Networks Turn On Star Power
By Gary Levin, USA TODAY
Networks are going star-crazy plotting their new fall lineups. After a stretch when programmers sought to make their own stars instead of paying for established ones, familiar faces are again popping up in pilots being produced in the next few weeks and being touted to advertisers in New York this week.
Some are big names rarely seen on TV; others are small-screen veterans.
* NBC, which has long preferred the Friends model of discovering new talent, this year has potential new series led by Heather Locklear, Tom Selleck, Rob Lowe, Rupert Everett and Whoopi Goldberg. And another candidate, drama Miss/Match, stars Alicia Silverstone as a divorce attorney who plays matchmaker for her newly single clients. (Ryan O’Neal plays her dad.)
* CBS, usually the most star-struck of the major networks, has projects with Charlie Sheen (a comedy about two brothers), Matthew Modine (a forensic psychologist), Mark Harmon (a Navy counterintelligence officer), Randy Quaid, Andy Richter, Joe Mantegna and Party of Five’s Scott Wolf.
* ABC, seeking more family comedies and cop series, has lined up Regis’ co-host (and former All My Children star) Kelly Ripa for a proposed sitcom about a washed-up soap star who returns home to live with her twin sister (Murphy Brown’s Faith Ford). Also on tap are other series featuring Wendie Malick (Just Shoot Me), Steven Weber, Kristen Johnston (3rd Rock From the Sun) and Mario Van Peebles.
* Fox has potential series with Norm Macdonald, Patrick Dempsey, Rebecca De Mornay and Peter Gallagher.
Viewers are more apt to try out a show with a recognizable star. “Those shows are often a little easier to launch,” NBC Entertainment president Jeff Zucker says.
Last fall, John Ritter (Three’s Company) helped ABC kick-start its retro family comedy 8 Simple Rules for Dating My Teenage Daughter.
But stars don’t guarantee hits: Just ask Bette Midler, Ellen DeGeneres or Geena Davis, all of whom flopped in their latest tries as TV-series leads.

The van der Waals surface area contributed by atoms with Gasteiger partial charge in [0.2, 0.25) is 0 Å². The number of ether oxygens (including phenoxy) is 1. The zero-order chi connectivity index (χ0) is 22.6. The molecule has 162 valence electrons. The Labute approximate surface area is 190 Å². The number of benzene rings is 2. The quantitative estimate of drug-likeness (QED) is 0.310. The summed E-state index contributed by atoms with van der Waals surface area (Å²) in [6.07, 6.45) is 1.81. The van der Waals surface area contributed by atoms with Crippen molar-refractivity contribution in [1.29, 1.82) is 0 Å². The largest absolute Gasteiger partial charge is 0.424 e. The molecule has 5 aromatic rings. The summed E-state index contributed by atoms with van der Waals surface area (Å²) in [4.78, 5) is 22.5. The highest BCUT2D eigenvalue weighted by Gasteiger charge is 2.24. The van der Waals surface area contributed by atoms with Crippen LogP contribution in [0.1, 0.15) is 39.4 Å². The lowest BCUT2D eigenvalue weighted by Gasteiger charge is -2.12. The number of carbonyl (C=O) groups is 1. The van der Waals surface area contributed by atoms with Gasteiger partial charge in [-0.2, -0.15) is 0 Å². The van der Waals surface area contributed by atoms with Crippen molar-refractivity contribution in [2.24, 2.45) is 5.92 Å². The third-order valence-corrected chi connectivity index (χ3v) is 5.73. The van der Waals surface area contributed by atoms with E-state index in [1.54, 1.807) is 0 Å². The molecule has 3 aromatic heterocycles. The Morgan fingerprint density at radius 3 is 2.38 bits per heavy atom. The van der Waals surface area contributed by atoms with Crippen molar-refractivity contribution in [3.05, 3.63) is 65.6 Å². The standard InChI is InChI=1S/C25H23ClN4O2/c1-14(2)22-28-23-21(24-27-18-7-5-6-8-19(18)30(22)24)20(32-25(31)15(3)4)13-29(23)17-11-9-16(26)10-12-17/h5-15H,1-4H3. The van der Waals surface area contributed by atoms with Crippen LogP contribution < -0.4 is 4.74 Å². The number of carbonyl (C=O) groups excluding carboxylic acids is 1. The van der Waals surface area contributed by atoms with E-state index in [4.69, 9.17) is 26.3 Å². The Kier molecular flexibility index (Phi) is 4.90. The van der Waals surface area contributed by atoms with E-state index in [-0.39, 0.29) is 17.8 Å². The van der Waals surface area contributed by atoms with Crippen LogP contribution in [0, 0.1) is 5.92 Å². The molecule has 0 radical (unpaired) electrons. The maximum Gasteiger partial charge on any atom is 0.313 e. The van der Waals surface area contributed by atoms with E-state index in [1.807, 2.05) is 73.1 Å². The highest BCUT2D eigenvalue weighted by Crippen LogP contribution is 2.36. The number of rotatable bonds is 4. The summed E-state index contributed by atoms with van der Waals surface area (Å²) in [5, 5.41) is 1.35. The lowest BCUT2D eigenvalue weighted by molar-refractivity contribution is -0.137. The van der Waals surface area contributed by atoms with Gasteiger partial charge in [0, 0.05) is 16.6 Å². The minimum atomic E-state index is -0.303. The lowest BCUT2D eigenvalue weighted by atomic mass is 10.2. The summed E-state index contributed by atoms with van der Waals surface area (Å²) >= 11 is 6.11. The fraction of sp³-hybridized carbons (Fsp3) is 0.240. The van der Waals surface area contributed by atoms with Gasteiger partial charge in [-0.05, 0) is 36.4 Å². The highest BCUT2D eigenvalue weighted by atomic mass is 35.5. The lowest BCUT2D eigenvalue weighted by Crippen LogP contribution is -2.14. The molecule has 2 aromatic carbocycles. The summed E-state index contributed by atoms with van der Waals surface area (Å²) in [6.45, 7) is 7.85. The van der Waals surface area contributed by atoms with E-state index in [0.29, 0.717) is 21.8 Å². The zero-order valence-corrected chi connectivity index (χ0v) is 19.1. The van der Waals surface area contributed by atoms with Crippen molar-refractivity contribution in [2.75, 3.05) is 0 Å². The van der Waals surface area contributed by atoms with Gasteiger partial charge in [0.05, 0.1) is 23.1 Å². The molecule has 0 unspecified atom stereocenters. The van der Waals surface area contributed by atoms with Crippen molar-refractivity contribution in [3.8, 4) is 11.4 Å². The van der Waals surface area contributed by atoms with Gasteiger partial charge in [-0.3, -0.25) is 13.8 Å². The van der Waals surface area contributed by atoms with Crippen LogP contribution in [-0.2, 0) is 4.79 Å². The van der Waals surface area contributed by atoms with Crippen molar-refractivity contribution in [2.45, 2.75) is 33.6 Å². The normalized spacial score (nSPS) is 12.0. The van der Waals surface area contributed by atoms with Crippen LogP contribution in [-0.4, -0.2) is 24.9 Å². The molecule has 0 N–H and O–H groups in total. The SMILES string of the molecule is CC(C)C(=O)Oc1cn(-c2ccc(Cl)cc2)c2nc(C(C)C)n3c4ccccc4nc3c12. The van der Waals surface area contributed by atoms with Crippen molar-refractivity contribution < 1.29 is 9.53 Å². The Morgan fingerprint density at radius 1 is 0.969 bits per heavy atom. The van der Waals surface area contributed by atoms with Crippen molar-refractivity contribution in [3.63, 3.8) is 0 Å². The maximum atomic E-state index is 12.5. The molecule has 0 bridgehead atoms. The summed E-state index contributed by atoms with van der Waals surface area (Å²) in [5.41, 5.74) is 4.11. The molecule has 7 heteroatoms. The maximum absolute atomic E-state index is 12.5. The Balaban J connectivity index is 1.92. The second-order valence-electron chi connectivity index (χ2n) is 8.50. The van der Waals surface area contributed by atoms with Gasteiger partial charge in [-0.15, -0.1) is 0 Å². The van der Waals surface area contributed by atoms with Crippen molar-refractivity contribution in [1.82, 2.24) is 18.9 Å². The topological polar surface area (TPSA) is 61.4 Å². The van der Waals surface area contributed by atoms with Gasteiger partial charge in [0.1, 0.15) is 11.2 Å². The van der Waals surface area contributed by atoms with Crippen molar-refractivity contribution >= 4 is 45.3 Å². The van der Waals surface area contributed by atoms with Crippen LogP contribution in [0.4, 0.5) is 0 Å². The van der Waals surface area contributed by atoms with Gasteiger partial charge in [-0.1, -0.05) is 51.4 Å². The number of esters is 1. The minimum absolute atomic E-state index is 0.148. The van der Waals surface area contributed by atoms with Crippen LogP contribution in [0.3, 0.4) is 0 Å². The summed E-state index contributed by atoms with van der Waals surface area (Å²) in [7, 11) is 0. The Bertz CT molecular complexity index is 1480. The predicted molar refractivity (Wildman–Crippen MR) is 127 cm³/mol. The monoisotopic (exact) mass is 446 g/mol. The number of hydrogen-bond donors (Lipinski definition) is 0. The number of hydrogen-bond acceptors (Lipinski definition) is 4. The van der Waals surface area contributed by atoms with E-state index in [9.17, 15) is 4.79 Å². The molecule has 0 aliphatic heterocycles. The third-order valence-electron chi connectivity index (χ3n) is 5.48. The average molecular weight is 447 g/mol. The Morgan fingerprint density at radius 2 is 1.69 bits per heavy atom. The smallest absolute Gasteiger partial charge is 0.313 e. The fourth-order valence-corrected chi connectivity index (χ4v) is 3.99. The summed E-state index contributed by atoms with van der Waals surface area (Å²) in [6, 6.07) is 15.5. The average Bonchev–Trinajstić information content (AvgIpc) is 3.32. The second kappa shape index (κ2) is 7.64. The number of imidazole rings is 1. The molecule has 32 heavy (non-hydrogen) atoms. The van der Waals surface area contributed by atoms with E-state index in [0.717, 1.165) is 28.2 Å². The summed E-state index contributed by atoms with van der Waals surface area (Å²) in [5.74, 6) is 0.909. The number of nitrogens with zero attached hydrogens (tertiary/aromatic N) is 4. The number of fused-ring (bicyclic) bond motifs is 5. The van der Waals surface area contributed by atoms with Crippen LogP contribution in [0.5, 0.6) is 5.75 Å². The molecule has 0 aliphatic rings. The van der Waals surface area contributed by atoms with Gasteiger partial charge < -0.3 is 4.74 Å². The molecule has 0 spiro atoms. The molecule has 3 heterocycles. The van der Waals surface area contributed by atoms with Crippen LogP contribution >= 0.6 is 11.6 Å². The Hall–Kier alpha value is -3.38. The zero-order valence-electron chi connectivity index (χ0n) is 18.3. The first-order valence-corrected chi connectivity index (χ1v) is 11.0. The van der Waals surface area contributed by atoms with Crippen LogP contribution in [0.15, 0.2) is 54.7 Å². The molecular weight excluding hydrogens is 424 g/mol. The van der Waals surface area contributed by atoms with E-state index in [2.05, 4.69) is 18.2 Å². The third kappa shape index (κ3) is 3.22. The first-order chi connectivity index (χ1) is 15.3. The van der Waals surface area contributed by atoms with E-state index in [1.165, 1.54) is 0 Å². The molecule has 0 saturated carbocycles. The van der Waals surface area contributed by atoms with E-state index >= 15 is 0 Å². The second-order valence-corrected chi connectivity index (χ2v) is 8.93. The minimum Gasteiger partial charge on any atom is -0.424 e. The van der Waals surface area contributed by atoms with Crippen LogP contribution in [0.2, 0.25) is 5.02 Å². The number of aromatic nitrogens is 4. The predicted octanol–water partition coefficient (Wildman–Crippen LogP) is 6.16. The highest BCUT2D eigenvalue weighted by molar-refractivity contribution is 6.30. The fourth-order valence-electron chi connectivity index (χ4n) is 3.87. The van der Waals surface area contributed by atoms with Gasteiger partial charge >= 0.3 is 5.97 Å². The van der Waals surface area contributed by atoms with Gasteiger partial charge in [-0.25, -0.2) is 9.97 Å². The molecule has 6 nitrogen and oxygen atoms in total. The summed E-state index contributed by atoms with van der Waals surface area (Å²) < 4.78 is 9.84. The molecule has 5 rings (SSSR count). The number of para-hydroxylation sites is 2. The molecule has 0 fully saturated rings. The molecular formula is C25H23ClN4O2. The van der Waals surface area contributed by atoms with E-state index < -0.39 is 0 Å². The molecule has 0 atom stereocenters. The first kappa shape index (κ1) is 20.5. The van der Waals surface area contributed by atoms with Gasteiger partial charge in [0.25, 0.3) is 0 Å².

The major networks are desperate for enduring new sitcom and drama standouts at a time when the few new hits are short-lived reality shows like Joe Millionaire. They have ordered about 135 pilots, slightly more than last year. Last fall, about 30 new shows were picked up; the number that make the cut this time depends on how many shows are canceled ó and how many time slots go to news magazines and reality shows (expected to be more than last fall).
“There is greater pressure to come up with scripted shows,” says Magna Global USA analyst Steve Sternberg. “You can’t continue going with constant barrages of short-term (reality) fixes.”
But many of the pilots tread safe, familiar ground, with an abundance of cop, forensics and law dramas, and family comedies. A couple feature characters reluctantly returning home such as a former baseball player (Selleck) or hockey player (Craig Bierko, in an ABC comedy).
Among other development trends:
* Sure bets, with 13-episode orders or on-air commitments: Line of Duty (ABC), a drama following the interlocking stories of a young female FBI agent and a mobster; The Brotherhood of Poland (CBS), a drama from producer David E. Kelley (The Practice, Ally McBeal), about three brothers (one is Quaid) running a small New England town; 2069 (Fox), a futuristic drama from Steven Bochco (NYPD Blue) about a present-day cop who suddenly fast-forwards into the future.
* Terrorism. No longer squeamish about tackling world events head-on, there’s Threat Matrix (ABC), about a task force dealing with domestic terror threats, and Homeland Security (NBC), a similar tale starring Scott Glenn and Tom Skerritt, about a group of government agents who form the homeland security office after 9/11.
* Remakes. Family Affair bombed, Twilight Zone faded and Dragnet is no hit, but the networks are pressing ahead with revamped versions of other familiar titles.
There’s The Beverly Hillbillies (CBS), done up as a reality series despite protests from rural groups; Eddie’s Father (WB), about a widowed dad whose son tries to get him remarried, based on the 1960s Bill Bixby comedy; Young MacGyver (WB), about the 23-year-old nephew of the unconventional crime-stopper; and Tarzan and Jane (WB), an adventure drama that finds the jungle couple relocated to New York and Jane a detective. Plus: fresh takes on Mr. Ed (Fox), the 1960s sitcom about a talking horse, and Hotel (UPN), the 1980s soap from producer Aaron Spelling.
On the feature-film side, Fox will try a comedy-pilot remake of About a Boy, with Patrick Dempsey in the Hugh Grant role.
Networks Turn On Star Power